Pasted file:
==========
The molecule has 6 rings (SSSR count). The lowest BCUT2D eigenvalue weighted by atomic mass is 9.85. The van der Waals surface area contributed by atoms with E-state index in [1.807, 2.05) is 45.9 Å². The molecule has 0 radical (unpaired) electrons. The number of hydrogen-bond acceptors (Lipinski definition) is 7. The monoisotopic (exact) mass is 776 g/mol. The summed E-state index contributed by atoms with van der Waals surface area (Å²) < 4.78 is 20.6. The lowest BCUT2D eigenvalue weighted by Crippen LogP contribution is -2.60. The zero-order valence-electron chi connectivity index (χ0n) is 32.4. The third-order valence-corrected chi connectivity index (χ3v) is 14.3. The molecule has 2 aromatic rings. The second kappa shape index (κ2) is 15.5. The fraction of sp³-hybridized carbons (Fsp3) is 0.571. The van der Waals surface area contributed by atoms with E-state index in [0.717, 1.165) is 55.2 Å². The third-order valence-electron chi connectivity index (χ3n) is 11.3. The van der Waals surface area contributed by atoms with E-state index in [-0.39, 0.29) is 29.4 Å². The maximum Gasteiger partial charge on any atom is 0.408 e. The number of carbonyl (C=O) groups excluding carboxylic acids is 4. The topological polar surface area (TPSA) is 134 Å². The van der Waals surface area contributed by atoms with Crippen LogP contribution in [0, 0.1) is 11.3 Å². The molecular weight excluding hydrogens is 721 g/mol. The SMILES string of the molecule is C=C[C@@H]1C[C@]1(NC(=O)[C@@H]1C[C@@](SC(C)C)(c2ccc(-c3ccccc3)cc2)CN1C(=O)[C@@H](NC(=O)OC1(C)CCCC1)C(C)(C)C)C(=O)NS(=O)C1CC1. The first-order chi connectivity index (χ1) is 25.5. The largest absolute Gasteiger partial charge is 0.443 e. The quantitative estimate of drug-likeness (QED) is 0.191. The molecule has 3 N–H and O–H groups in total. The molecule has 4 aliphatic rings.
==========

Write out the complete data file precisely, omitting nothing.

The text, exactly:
The molecule has 6 rings (SSSR count). The lowest BCUT2D eigenvalue weighted by atomic mass is 9.85. The van der Waals surface area contributed by atoms with E-state index in [1.807, 2.05) is 45.9 Å². The molecule has 0 radical (unpaired) electrons. The number of hydrogen-bond acceptors (Lipinski definition) is 7. The monoisotopic (exact) mass is 776 g/mol. The summed E-state index contributed by atoms with van der Waals surface area (Å²) < 4.78 is 20.6. The lowest BCUT2D eigenvalue weighted by Crippen LogP contribution is -2.60. The zero-order valence-electron chi connectivity index (χ0n) is 32.4. The third-order valence-corrected chi connectivity index (χ3v) is 14.3. The molecule has 2 aromatic rings. The second kappa shape index (κ2) is 15.5. The fraction of sp³-hybridized carbons (Fsp3) is 0.571. The van der Waals surface area contributed by atoms with E-state index in [0.717, 1.165) is 55.2 Å². The third-order valence-electron chi connectivity index (χ3n) is 11.3. The van der Waals surface area contributed by atoms with E-state index in [-0.39, 0.29) is 29.4 Å². The maximum Gasteiger partial charge on any atom is 0.408 e. The number of carbonyl (C=O) groups excluding carboxylic acids is 4. The topological polar surface area (TPSA) is 134 Å². The van der Waals surface area contributed by atoms with Crippen LogP contribution in [0, 0.1) is 11.3 Å². The molecular weight excluding hydrogens is 721 g/mol. The SMILES string of the molecule is C=C[C@@H]1C[C@]1(NC(=O)[C@@H]1C[C@@](SC(C)C)(c2ccc(-c3ccccc3)cc2)CN1C(=O)[C@@H](NC(=O)OC1(C)CCCC1)C(C)(C)C)C(=O)NS(=O)C1CC1. The first-order chi connectivity index (χ1) is 25.5. The largest absolute Gasteiger partial charge is 0.443 e. The quantitative estimate of drug-likeness (QED) is 0.191. The molecule has 3 N–H and O–H groups in total. The molecule has 4 aliphatic rings.